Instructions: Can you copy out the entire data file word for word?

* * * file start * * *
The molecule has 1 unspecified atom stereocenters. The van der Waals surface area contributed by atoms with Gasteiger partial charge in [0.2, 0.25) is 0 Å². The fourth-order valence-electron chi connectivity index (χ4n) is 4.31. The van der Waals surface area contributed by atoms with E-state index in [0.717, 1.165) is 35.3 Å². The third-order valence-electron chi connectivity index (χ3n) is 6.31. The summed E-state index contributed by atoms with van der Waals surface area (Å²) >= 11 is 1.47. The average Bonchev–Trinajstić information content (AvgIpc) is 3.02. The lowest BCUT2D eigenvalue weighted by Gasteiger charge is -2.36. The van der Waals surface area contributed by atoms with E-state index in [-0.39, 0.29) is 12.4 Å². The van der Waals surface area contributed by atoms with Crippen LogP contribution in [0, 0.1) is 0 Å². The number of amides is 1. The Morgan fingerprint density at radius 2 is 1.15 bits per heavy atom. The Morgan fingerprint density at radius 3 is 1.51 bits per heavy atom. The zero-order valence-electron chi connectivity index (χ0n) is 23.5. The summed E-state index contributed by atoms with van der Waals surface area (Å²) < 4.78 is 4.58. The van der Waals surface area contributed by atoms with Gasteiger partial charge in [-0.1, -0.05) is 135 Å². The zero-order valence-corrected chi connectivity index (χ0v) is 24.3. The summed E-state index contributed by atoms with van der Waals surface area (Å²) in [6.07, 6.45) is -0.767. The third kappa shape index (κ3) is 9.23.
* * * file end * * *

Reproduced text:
The molecule has 1 unspecified atom stereocenters. The van der Waals surface area contributed by atoms with Gasteiger partial charge in [0.2, 0.25) is 0 Å². The fourth-order valence-electron chi connectivity index (χ4n) is 4.31. The van der Waals surface area contributed by atoms with E-state index in [0.717, 1.165) is 35.3 Å². The third-order valence-electron chi connectivity index (χ3n) is 6.31. The summed E-state index contributed by atoms with van der Waals surface area (Å²) >= 11 is 1.47. The average Bonchev–Trinajstić information content (AvgIpc) is 3.02. The lowest BCUT2D eigenvalue weighted by Gasteiger charge is -2.36. The van der Waals surface area contributed by atoms with E-state index in [-0.39, 0.29) is 12.4 Å². The van der Waals surface area contributed by atoms with Crippen LogP contribution in [0, 0.1) is 0 Å². The number of amides is 1. The Morgan fingerprint density at radius 2 is 1.15 bits per heavy atom. The Morgan fingerprint density at radius 3 is 1.51 bits per heavy atom. The zero-order valence-electron chi connectivity index (χ0n) is 23.5. The summed E-state index contributed by atoms with van der Waals surface area (Å²) < 4.78 is 4.58. The van der Waals surface area contributed by atoms with Gasteiger partial charge in [-0.1, -0.05) is 135 Å². The zero-order valence-corrected chi connectivity index (χ0v) is 24.3. The summed E-state index contributed by atoms with van der Waals surface area (Å²) in [6.07, 6.45) is -0.767. The third kappa shape index (κ3) is 9.23.